Postnatal depression affects more than one in every 10 women within a year of giving birth in the UK alone, making it one of the most common mental health disorders. That’s why Alanis Morissette’s candid words on her experience of it are so important.
Before giving birth to her third child last year, the singer openly discussed the postpartum depression she experienced from her previous pregnancy. “For me I would just wake up and feel like I was covered in tar,” she said in a SELF magazine interview.
Now, Morissette has talked about the postpartum anxiety she felt during lockdown.
Speaking on the Table Manners podcast with Jessie and Lennie Ware, the artist explained what postpartum depression is.
“I had postpartum depression after the first and second [babies], and postpartum anxiety after Winter – my son who’s 11 months – was born,” she said.
“Basically, I’m not myself for two years […] I think the least amount of time it is is two years, probably more when it isn’t treated.
“I remember when I didn’t treat it I called the doctor asking, ‘Does it get easier? If I white knuckle through this and soldier through can I grind my way through?’ That’s like I do with most things in my life.
“And she said ‘No, it’s going to get worse actually, you might want to address it.’”
Morissette said she did address it by seeking help and instantly felt a lot better.
However, she revealed that she still feels postpartum anxiety and doesn’t feel completely herself today, adding: “It’s worth it because I look at my kids and think, ‘There’s going to be a day when I won’t remember this – won’t remember my state – so it’s worth it.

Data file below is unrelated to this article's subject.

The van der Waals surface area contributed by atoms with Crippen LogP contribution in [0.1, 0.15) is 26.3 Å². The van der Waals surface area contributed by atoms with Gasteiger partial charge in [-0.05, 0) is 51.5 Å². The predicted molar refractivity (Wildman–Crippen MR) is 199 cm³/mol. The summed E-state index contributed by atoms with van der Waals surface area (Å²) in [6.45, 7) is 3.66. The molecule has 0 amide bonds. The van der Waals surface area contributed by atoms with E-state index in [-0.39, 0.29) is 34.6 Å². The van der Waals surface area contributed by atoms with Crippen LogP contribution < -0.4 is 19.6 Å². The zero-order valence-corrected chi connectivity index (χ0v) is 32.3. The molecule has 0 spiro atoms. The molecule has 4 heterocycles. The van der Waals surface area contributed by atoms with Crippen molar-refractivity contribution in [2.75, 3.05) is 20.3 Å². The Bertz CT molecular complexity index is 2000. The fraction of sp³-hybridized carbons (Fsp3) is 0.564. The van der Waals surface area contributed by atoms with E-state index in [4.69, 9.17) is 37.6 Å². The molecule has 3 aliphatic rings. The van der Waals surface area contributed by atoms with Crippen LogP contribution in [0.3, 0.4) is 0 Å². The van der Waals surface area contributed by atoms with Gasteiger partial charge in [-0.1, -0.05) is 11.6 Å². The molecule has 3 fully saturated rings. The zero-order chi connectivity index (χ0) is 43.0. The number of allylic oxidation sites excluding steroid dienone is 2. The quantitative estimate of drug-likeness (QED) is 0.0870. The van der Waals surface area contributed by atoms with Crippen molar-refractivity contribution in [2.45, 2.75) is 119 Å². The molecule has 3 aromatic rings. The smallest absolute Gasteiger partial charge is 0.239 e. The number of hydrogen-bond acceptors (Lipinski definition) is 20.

“It’s no joke. It’s hard to explain it, unless someone has been through it too, it’s hard to put into words.”
Asked if she still experiences postpartum anxiety, Morissette replied: “Yes, especially with the timing of lockdown.”
She continued: “Collectively as a planet, we were all in ‘fight, flight, freeze, tend and befriend, and collapse’.
“So I think a lot of us were in the freeze mode, or we were, and some of us are thawing out and getting into the beautiful protests and some of the anger and how do we want our new normal to look – we don’t want it to go back to how it was but what do we want? What’s important to us? What’s our value system now?
She added: “The other part is traumatic and unusual: we’re social animals, we need each other, and we don’t have each other as much right now.”
Hollie is a digital writer at Stylist.co.uk, mainly covering the daily news on women’s issues, politics, celebrities and entertainment. She also keeps an ear out for the best podcast episodes to share with readers. Oh, and don’t even get her started on Outlander…